With the election over, Kinew now turns to his campaign promises: boosting health care, including reopening three hospital emergency departments closed by the Tories; temporarily suspending the fuel tax to help people with inflation; and ending chronic homelessness within eight years.
“The expectations are very high, but I feel that we can meet them by working with you, the people of Manitoba,” Kinew said.
He has also promised to find ways to better prevent people from dying before they become adults — another challenge he described as high. Better pre-natal care and a new anti-suicide strategy will be part of that plan, he said.
Kinew has also pledged to search the Prairie Green Landfill, north of Winnipeg, for the remains of two Indigenous women believed to have been taken there after being killed.
Former Tory premier Heather Stefanson rejected calls for a search, citing hazards posed by asbestos and other toxic material. A federally funded study said a search is feasible, but a plan to protect workers would need to be developed and there would be no guarantee of finding the women’s remains.
More immediately, Kinew is expected to recall the legislature in the coming weeks to elect a new speaker and introduce bills before the holiday break
Among those bills will be one to suspend the 14-cent-a-litre fuel tax until inflation subsides, he said, and another to help bolster staffing levels in health care.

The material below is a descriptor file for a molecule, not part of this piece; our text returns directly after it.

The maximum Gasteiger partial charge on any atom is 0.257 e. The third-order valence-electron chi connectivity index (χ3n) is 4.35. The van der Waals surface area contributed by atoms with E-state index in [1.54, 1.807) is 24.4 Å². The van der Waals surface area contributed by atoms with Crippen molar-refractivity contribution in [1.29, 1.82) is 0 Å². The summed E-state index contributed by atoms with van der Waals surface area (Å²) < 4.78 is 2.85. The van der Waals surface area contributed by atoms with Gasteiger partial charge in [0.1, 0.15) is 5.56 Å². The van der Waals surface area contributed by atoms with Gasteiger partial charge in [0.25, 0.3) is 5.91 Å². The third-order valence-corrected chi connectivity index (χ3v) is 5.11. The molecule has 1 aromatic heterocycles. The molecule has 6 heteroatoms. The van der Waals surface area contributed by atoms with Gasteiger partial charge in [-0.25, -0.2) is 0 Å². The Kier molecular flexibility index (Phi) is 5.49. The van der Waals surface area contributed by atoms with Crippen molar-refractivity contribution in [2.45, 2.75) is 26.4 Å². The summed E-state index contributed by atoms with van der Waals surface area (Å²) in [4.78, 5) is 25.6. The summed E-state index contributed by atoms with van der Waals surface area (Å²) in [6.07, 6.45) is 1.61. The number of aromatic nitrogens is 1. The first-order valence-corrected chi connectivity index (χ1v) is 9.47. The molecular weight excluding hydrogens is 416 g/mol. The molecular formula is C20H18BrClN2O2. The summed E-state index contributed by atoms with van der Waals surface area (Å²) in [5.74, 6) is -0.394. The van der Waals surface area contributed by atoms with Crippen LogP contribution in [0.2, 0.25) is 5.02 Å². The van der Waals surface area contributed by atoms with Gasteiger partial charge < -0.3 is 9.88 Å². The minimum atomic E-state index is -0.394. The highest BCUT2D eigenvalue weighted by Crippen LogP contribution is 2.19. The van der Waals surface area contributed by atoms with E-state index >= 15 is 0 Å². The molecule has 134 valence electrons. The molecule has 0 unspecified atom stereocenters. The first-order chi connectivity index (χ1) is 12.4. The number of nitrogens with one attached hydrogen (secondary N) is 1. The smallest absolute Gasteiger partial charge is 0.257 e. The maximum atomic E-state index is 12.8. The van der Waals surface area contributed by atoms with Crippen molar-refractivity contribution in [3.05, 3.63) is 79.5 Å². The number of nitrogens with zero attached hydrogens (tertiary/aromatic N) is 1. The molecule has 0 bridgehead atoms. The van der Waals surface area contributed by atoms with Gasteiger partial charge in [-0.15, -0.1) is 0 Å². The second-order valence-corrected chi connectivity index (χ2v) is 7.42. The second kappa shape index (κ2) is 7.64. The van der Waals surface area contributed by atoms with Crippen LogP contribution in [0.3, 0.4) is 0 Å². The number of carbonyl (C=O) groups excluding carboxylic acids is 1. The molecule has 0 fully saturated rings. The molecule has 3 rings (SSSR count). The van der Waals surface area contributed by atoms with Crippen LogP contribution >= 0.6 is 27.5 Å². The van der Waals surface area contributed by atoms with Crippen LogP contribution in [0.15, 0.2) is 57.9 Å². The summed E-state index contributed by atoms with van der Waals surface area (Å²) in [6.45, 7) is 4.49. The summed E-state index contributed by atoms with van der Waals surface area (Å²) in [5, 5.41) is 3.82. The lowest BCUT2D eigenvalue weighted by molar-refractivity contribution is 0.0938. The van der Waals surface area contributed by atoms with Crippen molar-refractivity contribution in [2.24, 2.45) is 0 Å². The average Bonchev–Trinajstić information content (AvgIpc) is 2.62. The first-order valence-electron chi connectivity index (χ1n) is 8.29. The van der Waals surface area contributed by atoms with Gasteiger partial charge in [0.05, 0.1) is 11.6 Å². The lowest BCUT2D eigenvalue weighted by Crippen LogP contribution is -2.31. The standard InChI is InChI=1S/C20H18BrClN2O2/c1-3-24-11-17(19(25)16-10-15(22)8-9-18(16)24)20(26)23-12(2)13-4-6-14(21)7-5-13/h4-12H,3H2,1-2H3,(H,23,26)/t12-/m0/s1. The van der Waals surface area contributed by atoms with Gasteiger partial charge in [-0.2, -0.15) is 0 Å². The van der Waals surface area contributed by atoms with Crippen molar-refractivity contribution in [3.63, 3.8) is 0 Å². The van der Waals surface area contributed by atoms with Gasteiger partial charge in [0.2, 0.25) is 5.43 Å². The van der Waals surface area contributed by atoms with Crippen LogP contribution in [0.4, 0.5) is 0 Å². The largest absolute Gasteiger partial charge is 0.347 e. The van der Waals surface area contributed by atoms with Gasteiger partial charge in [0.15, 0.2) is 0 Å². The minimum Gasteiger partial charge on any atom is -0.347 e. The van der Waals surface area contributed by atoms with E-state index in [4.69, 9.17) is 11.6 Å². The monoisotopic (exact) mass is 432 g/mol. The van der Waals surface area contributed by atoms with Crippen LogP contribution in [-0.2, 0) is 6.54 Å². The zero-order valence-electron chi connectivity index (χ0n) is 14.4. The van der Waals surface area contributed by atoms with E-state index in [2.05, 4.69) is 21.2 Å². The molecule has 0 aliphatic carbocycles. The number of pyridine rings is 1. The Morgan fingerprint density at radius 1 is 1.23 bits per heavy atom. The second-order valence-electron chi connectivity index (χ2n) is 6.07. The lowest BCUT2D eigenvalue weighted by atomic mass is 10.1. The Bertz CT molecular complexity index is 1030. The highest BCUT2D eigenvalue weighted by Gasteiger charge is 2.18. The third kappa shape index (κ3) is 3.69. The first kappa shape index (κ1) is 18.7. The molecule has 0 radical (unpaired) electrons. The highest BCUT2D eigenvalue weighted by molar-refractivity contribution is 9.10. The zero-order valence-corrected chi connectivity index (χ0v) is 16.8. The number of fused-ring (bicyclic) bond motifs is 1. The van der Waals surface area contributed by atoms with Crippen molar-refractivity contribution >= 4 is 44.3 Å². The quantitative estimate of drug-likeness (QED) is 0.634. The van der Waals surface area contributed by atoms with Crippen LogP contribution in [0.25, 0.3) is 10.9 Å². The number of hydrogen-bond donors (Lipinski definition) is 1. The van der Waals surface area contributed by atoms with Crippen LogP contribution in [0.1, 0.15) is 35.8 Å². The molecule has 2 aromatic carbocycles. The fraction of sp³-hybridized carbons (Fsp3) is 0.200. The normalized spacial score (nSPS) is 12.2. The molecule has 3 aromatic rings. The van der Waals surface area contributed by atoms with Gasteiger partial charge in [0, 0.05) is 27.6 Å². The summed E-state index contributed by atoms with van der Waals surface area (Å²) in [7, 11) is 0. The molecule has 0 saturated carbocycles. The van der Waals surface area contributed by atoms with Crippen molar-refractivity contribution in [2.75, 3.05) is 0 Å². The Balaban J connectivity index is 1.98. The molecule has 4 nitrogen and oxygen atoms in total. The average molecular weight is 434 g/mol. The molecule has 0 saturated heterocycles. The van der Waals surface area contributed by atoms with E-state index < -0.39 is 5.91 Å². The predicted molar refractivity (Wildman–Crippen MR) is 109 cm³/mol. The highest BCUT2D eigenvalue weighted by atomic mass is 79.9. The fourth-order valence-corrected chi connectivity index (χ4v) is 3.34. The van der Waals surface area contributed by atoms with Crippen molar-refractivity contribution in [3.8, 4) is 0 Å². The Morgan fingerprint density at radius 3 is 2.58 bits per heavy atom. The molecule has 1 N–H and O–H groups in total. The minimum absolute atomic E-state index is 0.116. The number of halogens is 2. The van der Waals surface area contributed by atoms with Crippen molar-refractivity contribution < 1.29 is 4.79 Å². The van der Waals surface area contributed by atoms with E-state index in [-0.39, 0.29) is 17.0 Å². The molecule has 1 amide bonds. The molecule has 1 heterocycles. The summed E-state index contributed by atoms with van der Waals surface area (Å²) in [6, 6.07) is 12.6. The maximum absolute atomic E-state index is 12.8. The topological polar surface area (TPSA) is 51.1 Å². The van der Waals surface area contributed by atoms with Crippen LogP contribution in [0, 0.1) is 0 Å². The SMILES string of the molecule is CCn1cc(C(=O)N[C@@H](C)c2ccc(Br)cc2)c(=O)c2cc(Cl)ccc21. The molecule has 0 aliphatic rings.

The new NDP cabinet
The premier’s executive council will have 15 ministers:
- Wab Kinew: premier, minister of intergovernmental affairs and international relations, minister responsible for Indigenous reconciliation
- Uzoma Asagwara: deputy premier, minister of health, seniors and long-term care
- Ron Kostyshyn: minister of agriculture
- Matt Wiebe: minister of justice and attorney general, keeper of the great seal of the province of Manitoba, minister responsible for the Manitoba Public Insurance Corporation
- Nahanni Fontaine: minister of families, minister responsible for accessibility, minister responsible for gender equity
- Bernadette Smith: minister of housing, addictions and homelessness, and minister responsible for mental health
- Nello Altomare: minister of education and early childhood learning
- Ian Bushie: minister of municipal and northern relations, and minister of Indigenous economic development
- Malaya Marcelino: minister of labour and immigration, and minister responsible for the Workers Compensation Board
- Jamie Moses: minister of development, investment, trade and natural resources
- Lisa Naylor: minister of transportation and infrastructure, minister of consumer protection and government services
- Adrien Sala: minister of finance, minister responsible for the Public Utilities Board, minister responsible for Manitoba Hydro, minister responsible for the Manitoba public service
- Renée Cable: minister of advanced education and training
- Tracy Schmidt: minister of environment and climate change, minister responsible for Efficiency Manitoba
- Glen Simard: minister of sport, culture, heritage and tourism, minister responsible for francophone affairs, minister responsible for the Manitoba Liquor and Lotteries Corporation